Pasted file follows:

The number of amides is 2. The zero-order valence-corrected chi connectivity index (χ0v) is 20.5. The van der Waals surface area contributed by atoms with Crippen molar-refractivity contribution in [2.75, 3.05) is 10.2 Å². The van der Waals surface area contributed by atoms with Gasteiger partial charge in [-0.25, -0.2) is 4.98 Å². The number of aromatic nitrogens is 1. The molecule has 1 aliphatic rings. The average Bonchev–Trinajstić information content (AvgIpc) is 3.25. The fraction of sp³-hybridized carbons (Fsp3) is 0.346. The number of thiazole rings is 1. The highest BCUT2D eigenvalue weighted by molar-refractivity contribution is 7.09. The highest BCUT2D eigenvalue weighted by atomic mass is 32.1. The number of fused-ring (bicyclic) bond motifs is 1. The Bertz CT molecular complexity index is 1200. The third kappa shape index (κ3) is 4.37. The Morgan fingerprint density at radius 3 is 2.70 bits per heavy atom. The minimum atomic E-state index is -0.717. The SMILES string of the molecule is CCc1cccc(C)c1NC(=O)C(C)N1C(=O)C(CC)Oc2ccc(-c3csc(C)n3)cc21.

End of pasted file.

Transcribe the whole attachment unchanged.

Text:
The number of amides is 2. The zero-order valence-corrected chi connectivity index (χ0v) is 20.5. The van der Waals surface area contributed by atoms with Crippen molar-refractivity contribution in [2.75, 3.05) is 10.2 Å². The van der Waals surface area contributed by atoms with Gasteiger partial charge in [-0.25, -0.2) is 4.98 Å². The number of aromatic nitrogens is 1. The molecule has 1 aliphatic rings. The average Bonchev–Trinajstić information content (AvgIpc) is 3.25. The fraction of sp³-hybridized carbons (Fsp3) is 0.346. The number of thiazole rings is 1. The highest BCUT2D eigenvalue weighted by molar-refractivity contribution is 7.09. The highest BCUT2D eigenvalue weighted by atomic mass is 32.1. The number of fused-ring (bicyclic) bond motifs is 1. The Bertz CT molecular complexity index is 1200. The third kappa shape index (κ3) is 4.37. The Morgan fingerprint density at radius 3 is 2.70 bits per heavy atom. The minimum atomic E-state index is -0.717. The SMILES string of the molecule is CCc1cccc(C)c1NC(=O)C(C)N1C(=O)C(CC)Oc2ccc(-c3csc(C)n3)cc21.